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Fig 8. Illustration of the design criterion described in Fig 3.

Figs. (a) and (b) show samples with different radiis of curvature for the initial mold after performing corner lithography and partially etching the bottom SiRN layer, Fig 4(i). The thickness t of the first deposited SiRN layer is 1.1 μm. (a): When R > t, the entire surface of the polySi layer was oxidized during step (f), consequently the retraction, step (g), had no effect. (b): For R < t, the polySi layer is opened and the underlying SiRN layer can be etched, Fig 4(i).

https://doi.org/10.1371/journal.pone.0125891.g008

In the correct case of Fig. (b), the radius of curvature R is smaller than the thickness t of the SiRN layer. The entire etching procedure can proceed and yields a clear opening in the polySi layer through which SiRN can be etched.

Corner lithography is a powerful three-dimensional patterning technique. The trick works for concave corners of any size and spatial configuration. As an illustration, Fig 9 shows the result when starting from V-grooves made by anisotropic etching in KOH. The planes are organized in a well known fashion, and the use of corner lithography leads to retraction in all three dimensions.

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Fig 9. Retraction step.

(a): Overview of a V-groove after etching of the SiRN layer, Fig 4(h). (b): Zoom in the extremity of the groove after stripping away the polySi top layer, Fig 4(i). Retraction occurs in all concave corners, including the vertical planes. The retraction length is the same in every direction.

https://doi.org/10.1371/journal.pone.0125891.g009

Fig 10 gives an overview of the last fabrication steps of a tetrahedral pattern. The use of a thick photoresist developed for high aspect ratio features is necessary for good protection of the deep V-grooves during the dry etching of the SiRN features, Fig 4(j). The result obtained with AZ 9260 photoresist is good, as shown in photographs (a) and (b). Such planar protection is obtained by coating and spinning the resist at 300rpm for 10s then 60s at 2400rpm. The resist is exposed three times for 10s at intervals of 10s and is developed for 7min. As can be seen in the inset of picture (b), SiRN remains on the upright sidewalls after the dry etching step: only the top part was attacked by reactive ion etching. These small SiRN spots are, however, not a problem for our folding structures.

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Fig 10. SEM images of final fabrications steps.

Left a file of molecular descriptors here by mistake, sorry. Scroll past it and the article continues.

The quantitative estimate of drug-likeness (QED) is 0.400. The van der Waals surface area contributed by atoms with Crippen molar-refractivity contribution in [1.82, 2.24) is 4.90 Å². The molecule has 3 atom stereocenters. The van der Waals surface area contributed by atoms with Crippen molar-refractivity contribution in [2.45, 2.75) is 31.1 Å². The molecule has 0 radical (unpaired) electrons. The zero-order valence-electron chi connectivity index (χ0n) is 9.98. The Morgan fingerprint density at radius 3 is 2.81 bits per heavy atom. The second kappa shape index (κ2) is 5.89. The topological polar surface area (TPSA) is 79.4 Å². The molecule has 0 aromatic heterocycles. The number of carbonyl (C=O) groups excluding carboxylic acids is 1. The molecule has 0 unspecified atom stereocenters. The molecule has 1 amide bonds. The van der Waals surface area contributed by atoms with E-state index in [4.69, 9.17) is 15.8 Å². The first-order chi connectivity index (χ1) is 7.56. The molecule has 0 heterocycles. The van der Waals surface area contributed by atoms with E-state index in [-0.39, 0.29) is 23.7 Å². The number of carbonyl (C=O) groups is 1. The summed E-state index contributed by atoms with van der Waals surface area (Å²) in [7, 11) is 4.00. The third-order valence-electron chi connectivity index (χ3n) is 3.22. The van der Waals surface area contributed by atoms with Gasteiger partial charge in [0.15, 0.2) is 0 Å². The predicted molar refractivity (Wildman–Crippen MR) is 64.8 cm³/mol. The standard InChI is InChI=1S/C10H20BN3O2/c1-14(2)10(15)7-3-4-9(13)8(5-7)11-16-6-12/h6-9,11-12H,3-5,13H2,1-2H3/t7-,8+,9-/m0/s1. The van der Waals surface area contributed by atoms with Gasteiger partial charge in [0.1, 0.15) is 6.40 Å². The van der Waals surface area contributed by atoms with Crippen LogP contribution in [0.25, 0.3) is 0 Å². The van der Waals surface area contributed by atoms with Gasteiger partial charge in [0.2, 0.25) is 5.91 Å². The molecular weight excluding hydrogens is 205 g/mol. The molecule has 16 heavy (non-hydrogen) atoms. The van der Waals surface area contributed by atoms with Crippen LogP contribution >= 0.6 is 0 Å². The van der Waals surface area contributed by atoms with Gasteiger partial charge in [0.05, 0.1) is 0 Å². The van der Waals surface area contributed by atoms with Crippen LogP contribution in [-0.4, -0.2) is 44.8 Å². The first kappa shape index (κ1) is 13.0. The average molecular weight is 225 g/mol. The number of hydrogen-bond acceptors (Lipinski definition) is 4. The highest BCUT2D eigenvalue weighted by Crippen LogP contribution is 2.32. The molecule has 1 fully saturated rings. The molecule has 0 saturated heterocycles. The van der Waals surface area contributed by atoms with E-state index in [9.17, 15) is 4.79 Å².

(a): Tetrahedral pattern of thick photoresist. (b): SiRN template after over-etching in the grooves and stripping of photoresist. The combination of a complex hinge with two flat hinges can be observed, see Fig 5(a). (c): Close-up image of a complex hinge after the silicon mold was etched away in dry etching and the photoresist stripped, Fig 4(k). (d): Overview of an unfolded tetrahedral structure at the end of the process. Isotropic etching of Si is stopped once the pattern comes to rest on a central pillar, Fig 5(b). Note that this structure is not completely released, since Si is still present under the flaps.

https://doi.org/10.1371/journal.pone.0125891.g010

As is visible in pictures Fig 10(a), 10(b) and 10(d), pinholes were present all over the wafer. They originate from nanoscopic defects in the bottom SiRN layer that turn into microscopic features because of the corner lithography: another proof of the extreme sensitivity of the technique. As long as the pinholes appear on the flaps and leave the hinges intact, they do not represent an issue for our folding purposes. However, the quality of the first SiRN layer should be checked at the beginning of the fabrication.

The stop-programmable hinge shown in Fig 10(c) is nearly identical to the schematic presented in the process flow, Fig 4(k), except for the small bumps visible at the transitions between the thin and the thick parts of the smart hinges. These transitions are called ‘bird’s beaks’ because of their characteristic shapes [52], and originate from the oxidation step necessary to remove the polySi layer between steps (h) and (i) in Fig 4.

A nearly released tetrahedral pattern is presented in Fig 10(d). A circular protection of photoresist was present on top of it before the release step in SF6, Fig 4(k), hence the circular shape of the Si pillar.

Fabrication results—90° stop-programmable hinges

As was emphasized in Part 1, the fabrication for both stop-programmable hinges is identical except for the creation of the molds and for the final etching of the SiRN layers.